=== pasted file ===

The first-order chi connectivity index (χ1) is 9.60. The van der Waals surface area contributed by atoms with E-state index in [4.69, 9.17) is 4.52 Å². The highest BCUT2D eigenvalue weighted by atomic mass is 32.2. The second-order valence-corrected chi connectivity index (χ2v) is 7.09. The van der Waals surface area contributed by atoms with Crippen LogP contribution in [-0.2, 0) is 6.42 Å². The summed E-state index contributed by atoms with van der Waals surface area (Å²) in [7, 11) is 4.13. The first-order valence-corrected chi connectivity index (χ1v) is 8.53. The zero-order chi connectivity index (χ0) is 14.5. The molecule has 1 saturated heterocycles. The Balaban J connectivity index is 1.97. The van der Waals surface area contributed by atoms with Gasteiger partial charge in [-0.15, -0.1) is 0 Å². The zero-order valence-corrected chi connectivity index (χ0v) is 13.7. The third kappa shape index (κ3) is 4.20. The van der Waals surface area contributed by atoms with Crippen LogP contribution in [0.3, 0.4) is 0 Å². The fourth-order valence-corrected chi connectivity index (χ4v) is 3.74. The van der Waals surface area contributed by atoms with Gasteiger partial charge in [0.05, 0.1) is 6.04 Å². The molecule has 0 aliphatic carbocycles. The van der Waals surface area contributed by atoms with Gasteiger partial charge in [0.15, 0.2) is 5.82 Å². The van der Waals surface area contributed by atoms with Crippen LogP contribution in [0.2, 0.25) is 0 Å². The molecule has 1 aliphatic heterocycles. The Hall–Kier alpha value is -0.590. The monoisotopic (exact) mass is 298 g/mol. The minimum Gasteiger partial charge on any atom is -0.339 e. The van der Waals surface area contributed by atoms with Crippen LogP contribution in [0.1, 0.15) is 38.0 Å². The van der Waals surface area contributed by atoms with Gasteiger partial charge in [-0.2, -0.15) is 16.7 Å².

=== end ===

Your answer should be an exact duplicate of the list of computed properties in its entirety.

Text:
The first-order chi connectivity index (χ1) is 9.60. The van der Waals surface area contributed by atoms with E-state index in [4.69, 9.17) is 4.52 Å². The highest BCUT2D eigenvalue weighted by atomic mass is 32.2. The second-order valence-corrected chi connectivity index (χ2v) is 7.09. The van der Waals surface area contributed by atoms with Crippen LogP contribution in [-0.2, 0) is 6.42 Å². The summed E-state index contributed by atoms with van der Waals surface area (Å²) in [7, 11) is 4.13. The first-order valence-corrected chi connectivity index (χ1v) is 8.53. The zero-order chi connectivity index (χ0) is 14.5. The molecule has 1 saturated heterocycles. The Balaban J connectivity index is 1.97. The van der Waals surface area contributed by atoms with Gasteiger partial charge in [-0.15, -0.1) is 0 Å². The zero-order valence-corrected chi connectivity index (χ0v) is 13.7. The third kappa shape index (κ3) is 4.20. The van der Waals surface area contributed by atoms with Crippen LogP contribution in [0.3, 0.4) is 0 Å². The fourth-order valence-corrected chi connectivity index (χ4v) is 3.74. The van der Waals surface area contributed by atoms with Gasteiger partial charge in [0.05, 0.1) is 6.04 Å². The molecule has 0 aliphatic carbocycles. The van der Waals surface area contributed by atoms with Gasteiger partial charge in [0.15, 0.2) is 5.82 Å². The van der Waals surface area contributed by atoms with Crippen LogP contribution in [0.2, 0.25) is 0 Å². The molecule has 1 aliphatic heterocycles. The Hall–Kier alpha value is -0.590. The monoisotopic (exact) mass is 298 g/mol. The minimum Gasteiger partial charge on any atom is -0.339 e. The van der Waals surface area contributed by atoms with Crippen LogP contribution in [0.1, 0.15) is 38.0 Å². The van der Waals surface area contributed by atoms with Gasteiger partial charge in [-0.2, -0.15) is 16.7 Å².